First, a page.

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English Vowel Length - Essay Example

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This research will begin with the statement that in the study of phonology the sound systems of a certain language is studied. In contrast to phonetics, phonology studies contrasting relations between sounds (phonemes) and these differences in one language…
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English Vowel Length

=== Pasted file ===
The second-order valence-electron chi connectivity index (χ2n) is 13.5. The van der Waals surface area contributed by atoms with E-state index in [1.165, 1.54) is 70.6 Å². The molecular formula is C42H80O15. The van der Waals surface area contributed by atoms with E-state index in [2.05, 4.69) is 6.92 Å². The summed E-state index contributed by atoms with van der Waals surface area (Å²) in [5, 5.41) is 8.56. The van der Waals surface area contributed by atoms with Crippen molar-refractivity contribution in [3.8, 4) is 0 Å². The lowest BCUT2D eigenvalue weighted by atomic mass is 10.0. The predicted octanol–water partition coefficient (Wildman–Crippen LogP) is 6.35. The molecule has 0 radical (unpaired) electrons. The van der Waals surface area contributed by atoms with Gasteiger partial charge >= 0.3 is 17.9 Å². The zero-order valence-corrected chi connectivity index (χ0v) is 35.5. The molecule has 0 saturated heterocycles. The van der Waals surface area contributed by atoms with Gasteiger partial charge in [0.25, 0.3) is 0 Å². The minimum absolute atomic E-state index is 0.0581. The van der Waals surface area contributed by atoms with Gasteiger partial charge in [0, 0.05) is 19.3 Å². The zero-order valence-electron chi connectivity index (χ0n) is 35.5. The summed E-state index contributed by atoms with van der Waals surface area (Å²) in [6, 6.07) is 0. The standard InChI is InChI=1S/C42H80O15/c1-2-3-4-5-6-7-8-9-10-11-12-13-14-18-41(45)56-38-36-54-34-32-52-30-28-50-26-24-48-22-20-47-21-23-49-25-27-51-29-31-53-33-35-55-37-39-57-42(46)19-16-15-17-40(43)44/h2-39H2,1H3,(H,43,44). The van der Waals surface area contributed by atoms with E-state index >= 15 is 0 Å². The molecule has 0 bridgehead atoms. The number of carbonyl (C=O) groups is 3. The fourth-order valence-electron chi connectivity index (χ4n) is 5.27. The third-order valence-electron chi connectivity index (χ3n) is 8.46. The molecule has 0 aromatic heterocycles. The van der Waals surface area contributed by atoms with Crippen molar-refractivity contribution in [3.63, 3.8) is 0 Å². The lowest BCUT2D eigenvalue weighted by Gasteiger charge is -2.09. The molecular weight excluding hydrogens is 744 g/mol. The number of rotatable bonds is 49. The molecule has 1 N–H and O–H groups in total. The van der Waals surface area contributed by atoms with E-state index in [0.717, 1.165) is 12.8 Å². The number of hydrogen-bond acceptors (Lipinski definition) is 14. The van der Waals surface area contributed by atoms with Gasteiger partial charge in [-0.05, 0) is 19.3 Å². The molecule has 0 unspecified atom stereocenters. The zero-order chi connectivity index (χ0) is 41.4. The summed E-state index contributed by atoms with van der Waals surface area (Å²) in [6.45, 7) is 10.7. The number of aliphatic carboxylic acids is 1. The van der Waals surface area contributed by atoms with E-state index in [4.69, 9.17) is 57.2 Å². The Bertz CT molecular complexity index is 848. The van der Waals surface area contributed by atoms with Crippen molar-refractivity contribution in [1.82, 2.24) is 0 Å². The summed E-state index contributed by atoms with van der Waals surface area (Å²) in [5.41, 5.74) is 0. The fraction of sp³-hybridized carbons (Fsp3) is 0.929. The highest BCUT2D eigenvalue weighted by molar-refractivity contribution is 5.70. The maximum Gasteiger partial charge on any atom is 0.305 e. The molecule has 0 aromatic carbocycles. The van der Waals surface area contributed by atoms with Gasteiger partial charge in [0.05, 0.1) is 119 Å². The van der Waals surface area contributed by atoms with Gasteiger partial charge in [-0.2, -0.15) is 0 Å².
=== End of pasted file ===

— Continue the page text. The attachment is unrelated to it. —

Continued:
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Download file to see previous pages It is evidently clear from the discussion that every individual has specific pronunciation peculiarities, for example, /s/ may be pronounced in a different manner. A phonologist may be interested in discussing peculiarities of different pronunciation types of /s/ in words where only one basic unit of this sound is met. Phonetician would be more interested in articulation peculiarities. Consequently, the phonological system of English consists of “number of phonemes which are used in this language and to how they are organized”. The English language has 12 pure vowel sounds which can differentiate word meanings. The following features differentiate vowels from consonants. Thus, from phonetic perspective vowels are produced via vocal configuration of the vocal tract: mouth is open and we can hear the sound created by air passing through the mouth (so-called audible friction). From a phonological perspective, vowels consist of sound system units which can take place in the middle of a syllable (e.g., rat, bad). A distinctive principle of vowels discussed in this paper is vowel length. Symbolically, length is symbolized by colon [:]. There are 5 relatively long and 7 relatively short vowels. It is possible to distinguish the length of vowels in accordance with the quantity and quality principles. Length variation is also presented in the following pair of sounds /ɜ:/ and /ə/. The former sound occurs only in stressed syllables in RP (bird, servant); the latter in unstressed ones (above, butter). This pair of sounds doesn’t produce a difference in meaning. Length of vowels can be explained not only by quantity features but also by quality (or place of articulation). There is a special name for long vowels, which is tense-lax. This group of vowels is formed by a tension of certain mouth muscles. They are: /i/, /e/, /u/, /o/, /ɔ/, /ɑ/. In case when no tension is required, lax vowels appear:  /ɪ/, /ɛ/, /æ/, /ʊ/, /ʌ/. In order to illustrate what length of vowels actually means, it is possible to discuss tendencies on the following examples: same-Sam-psalm may be transcribed in the following way: [sem], [sæm], [sɑm]. In this example, it is possible to show that concepts of length and duration are different. A relative duration may be exemplified by showing length degree in the same vowel or consonant: allophone [i] in the words bee and beet has the different degree of lengths. With regard to the fact if this sound is voiced/voiceless, stopped/constituent degrees of length varies. From a phonetic perspective, degrees of length can be explained by speaker’s habits to speak slowly or quickly, emotional context of the situation of speaking and stress amount carried by syllable. Phoneticians realize difference of length degree and they depict it as follows: [bid], [bi·d], [bi:d], or [bɪid]. Still, in such a way, vowel length is depicted only approximately. If to depict the degree of length exactly, then phoneticians have to appeal to phonologists. Phonologic studies may prove many Americans, who underestimate the role of vowel length as the essential determinant factor of words distinction, that this phenomenon is very important in the scientific area. Unfortunately, very often vowel length is underestimated and is considered to have a stylistic value and not practical importance. For phonologists and phoneticians length of vowels is rather meaningful that’s why following consonants or unstressed syllables are all taken into account. For example, in a child [tʃaɪld] the diphthong [aɪ] refers to norms of Old English [i:]; in the word children, the extra consonant [r] and the extra syllable caused the effect on a vowel to remain lax and short. Moreover, vowel length is usually defined in case an unstressed follows a stressed vowel and the latter is usually long (e.g. re-enact [ˈri: ənækt]). On the other hand, if the unstressed vowel follows the stressed vowel, then it is short as a rule (e.g. react [riˈækt]). ...Download file to see next pagesRead More
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